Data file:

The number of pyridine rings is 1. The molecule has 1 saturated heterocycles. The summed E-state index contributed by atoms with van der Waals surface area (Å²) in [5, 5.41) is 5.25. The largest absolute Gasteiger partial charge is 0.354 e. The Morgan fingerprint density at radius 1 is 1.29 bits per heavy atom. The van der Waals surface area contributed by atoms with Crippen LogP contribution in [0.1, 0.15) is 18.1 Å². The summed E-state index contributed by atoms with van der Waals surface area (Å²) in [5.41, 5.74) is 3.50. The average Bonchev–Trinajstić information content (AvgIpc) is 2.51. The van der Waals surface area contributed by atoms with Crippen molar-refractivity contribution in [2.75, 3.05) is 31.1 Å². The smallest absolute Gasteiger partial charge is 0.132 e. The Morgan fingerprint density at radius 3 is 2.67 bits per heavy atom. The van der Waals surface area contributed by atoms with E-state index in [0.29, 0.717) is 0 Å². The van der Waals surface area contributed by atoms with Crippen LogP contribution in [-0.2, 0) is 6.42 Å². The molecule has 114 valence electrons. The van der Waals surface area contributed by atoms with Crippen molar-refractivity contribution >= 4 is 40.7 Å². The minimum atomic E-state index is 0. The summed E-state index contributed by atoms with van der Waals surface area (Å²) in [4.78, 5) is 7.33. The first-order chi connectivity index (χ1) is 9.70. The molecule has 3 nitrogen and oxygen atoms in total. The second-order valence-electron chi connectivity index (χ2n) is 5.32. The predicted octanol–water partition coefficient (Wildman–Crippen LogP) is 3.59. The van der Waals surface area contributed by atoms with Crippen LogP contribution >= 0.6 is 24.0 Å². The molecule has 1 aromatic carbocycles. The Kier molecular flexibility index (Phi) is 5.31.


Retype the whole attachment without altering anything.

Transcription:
The number of pyridine rings is 1. The molecule has 1 saturated heterocycles. The summed E-state index contributed by atoms with van der Waals surface area (Å²) in [5, 5.41) is 5.25. The largest absolute Gasteiger partial charge is 0.354 e. The Morgan fingerprint density at radius 1 is 1.29 bits per heavy atom. The van der Waals surface area contributed by atoms with Crippen LogP contribution in [0.1, 0.15) is 18.1 Å². The summed E-state index contributed by atoms with van der Waals surface area (Å²) in [5.41, 5.74) is 3.50. The average Bonchev–Trinajstić information content (AvgIpc) is 2.51. The van der Waals surface area contributed by atoms with Crippen molar-refractivity contribution in [2.75, 3.05) is 31.1 Å². The smallest absolute Gasteiger partial charge is 0.132 e. The Morgan fingerprint density at radius 3 is 2.67 bits per heavy atom. The van der Waals surface area contributed by atoms with E-state index in [0.29, 0.717) is 0 Å². The van der Waals surface area contributed by atoms with Crippen LogP contribution in [-0.2, 0) is 6.42 Å². The molecule has 114 valence electrons. The van der Waals surface area contributed by atoms with Crippen molar-refractivity contribution >= 4 is 40.7 Å². The minimum atomic E-state index is 0. The summed E-state index contributed by atoms with van der Waals surface area (Å²) in [4.78, 5) is 7.33. The first-order chi connectivity index (χ1) is 9.70. The molecule has 3 nitrogen and oxygen atoms in total. The second-order valence-electron chi connectivity index (χ2n) is 5.32. The predicted octanol–water partition coefficient (Wildman–Crippen LogP) is 3.59. The van der Waals surface area contributed by atoms with Crippen LogP contribution >= 0.6 is 24.0 Å². The molecule has 1 aromatic carbocycles. The Kier molecular flexibility index (Phi) is 5.31.